This week was “crossover week”, when legislation must pass either the House or Senate in order to be considered by the other before the end of the legislative session in June.
That means this week is typically an incredibly busy week on the House floor as members try to get their legislation through before May 1. This week was no exception.
The House Republicans moved swiftly on one of our final agenda items of the year – regulatory reform.
It’s a common saying that is all-too-accurate when describing legislation: The devil is in the details. Many times, legislation approved by a legislative body must be enacted by executive branch agencies. Sometimes, those regulations are more burdensome than the General Assembly intended, which sometimes leads to unintended consequences and new fees on people and businesses.
This year, the House Republicans included regulatory reform in our agenda after hearing from constituents on the campaign trail last fall. The voters told us that some regulations were getting out of control.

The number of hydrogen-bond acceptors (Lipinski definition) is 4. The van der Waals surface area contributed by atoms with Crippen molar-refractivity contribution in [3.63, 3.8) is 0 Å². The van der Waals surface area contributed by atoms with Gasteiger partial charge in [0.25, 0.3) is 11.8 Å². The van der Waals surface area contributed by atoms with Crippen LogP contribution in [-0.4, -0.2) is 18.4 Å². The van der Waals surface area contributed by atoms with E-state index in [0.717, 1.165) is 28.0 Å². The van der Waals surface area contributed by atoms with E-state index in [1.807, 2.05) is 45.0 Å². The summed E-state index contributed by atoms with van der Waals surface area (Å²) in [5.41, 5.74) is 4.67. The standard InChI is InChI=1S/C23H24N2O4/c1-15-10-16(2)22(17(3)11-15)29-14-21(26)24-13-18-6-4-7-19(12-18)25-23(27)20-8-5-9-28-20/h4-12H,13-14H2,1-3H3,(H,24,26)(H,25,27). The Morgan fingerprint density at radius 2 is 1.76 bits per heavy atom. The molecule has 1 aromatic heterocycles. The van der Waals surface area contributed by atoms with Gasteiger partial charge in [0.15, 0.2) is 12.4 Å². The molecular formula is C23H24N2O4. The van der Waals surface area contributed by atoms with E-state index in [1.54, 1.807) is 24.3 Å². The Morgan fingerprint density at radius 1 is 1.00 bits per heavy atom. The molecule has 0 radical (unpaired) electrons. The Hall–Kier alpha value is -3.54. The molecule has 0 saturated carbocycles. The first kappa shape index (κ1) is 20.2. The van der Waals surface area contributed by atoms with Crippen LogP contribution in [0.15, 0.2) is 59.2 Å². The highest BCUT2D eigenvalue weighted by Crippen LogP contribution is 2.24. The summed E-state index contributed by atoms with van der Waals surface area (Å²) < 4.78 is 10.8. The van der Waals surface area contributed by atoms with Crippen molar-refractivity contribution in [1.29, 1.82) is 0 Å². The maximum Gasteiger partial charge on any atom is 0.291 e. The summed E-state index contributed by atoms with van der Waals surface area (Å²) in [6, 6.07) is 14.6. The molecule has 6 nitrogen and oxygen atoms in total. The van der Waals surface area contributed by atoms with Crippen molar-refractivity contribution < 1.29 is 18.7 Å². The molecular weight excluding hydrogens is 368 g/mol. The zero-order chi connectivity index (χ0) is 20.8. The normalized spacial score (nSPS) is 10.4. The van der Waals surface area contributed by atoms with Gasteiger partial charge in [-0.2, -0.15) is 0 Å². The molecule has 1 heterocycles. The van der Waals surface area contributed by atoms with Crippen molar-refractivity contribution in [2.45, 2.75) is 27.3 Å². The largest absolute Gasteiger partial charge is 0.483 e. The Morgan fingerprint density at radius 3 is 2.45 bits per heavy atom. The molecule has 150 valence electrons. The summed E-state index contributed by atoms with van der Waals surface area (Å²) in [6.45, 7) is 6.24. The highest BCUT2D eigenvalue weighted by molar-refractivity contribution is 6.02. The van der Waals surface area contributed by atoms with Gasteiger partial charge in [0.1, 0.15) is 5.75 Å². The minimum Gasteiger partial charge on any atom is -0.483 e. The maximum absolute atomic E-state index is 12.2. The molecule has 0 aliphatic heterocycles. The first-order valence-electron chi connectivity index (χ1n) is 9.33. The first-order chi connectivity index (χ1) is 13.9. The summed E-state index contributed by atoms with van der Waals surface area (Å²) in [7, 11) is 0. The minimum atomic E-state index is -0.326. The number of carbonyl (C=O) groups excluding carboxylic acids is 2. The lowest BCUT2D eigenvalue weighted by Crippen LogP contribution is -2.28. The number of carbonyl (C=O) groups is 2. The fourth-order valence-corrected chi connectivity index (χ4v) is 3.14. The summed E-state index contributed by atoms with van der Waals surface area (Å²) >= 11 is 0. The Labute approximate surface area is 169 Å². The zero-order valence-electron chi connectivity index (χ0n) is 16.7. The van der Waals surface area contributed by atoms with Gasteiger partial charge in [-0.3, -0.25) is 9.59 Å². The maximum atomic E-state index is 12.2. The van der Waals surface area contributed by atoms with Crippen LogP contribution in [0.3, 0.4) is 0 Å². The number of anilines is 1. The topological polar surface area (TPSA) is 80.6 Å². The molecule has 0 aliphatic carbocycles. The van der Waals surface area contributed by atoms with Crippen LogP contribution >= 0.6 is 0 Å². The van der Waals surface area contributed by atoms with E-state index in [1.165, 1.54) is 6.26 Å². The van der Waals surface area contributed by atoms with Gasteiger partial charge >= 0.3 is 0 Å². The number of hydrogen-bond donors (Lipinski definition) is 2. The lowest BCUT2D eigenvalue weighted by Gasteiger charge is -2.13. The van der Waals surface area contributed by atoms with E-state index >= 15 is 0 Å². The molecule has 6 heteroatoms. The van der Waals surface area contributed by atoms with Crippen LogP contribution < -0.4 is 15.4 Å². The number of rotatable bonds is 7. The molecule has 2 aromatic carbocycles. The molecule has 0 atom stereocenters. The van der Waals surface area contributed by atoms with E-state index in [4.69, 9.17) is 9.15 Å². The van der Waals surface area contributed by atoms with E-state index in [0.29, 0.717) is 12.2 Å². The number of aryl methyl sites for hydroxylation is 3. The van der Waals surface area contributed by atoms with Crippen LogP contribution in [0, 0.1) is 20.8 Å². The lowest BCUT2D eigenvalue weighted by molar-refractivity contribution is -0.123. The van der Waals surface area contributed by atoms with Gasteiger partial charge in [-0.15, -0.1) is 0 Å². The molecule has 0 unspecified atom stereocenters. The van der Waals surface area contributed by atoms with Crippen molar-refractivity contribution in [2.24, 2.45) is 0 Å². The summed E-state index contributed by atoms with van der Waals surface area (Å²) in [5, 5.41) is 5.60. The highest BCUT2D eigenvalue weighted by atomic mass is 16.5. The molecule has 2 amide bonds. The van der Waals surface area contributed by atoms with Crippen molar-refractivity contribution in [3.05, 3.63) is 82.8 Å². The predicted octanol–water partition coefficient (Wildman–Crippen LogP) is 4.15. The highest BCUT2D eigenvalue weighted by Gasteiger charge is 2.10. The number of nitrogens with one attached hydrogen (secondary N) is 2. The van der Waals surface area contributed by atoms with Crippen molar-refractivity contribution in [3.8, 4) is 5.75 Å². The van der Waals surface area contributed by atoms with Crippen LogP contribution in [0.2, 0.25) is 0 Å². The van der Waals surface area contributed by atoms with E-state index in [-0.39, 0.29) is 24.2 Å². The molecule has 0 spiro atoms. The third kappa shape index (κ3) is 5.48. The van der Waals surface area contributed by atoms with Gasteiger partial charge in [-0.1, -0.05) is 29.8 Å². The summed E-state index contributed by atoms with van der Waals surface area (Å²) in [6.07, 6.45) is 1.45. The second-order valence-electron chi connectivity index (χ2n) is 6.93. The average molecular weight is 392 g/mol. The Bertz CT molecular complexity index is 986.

The bill passed this week seeks to slow down the unintended consequences by requiring the General Assembly take a vote on regulations proposed by South Carolina’s government – agencies such as the Department of Natural Resources, the Department of Health and Environmental Control, and others.
Currently, regulations become law if no action is taken within a certain number of days, and that action is typically only taken by the specific legislative committee that oversees the agency. This will require the entire General Assembly to pay attention to these regulations, and will require a new level of accountability to the agencies and unelected boards.
We also approved a similar piece of legislation that requires the General Assembly to approve any new administrative fees that agencies might impose – with a few exceptions for fees that are required by the federal government, require approval from multiple-state compacts, or are market-based (such as from the State Ports Authority).
The House also approved the conference report for the Voter ID legislation – after a compromise was hammered out by the House and Senate last week. The resulting bill looks much like the original House bill, with a few wording changes. This is the point where the bill stalled last year when the Senate never took a vote on the conference report. The Senate debated the state budget this week, so I hope our senators approve this conference report quickly next week.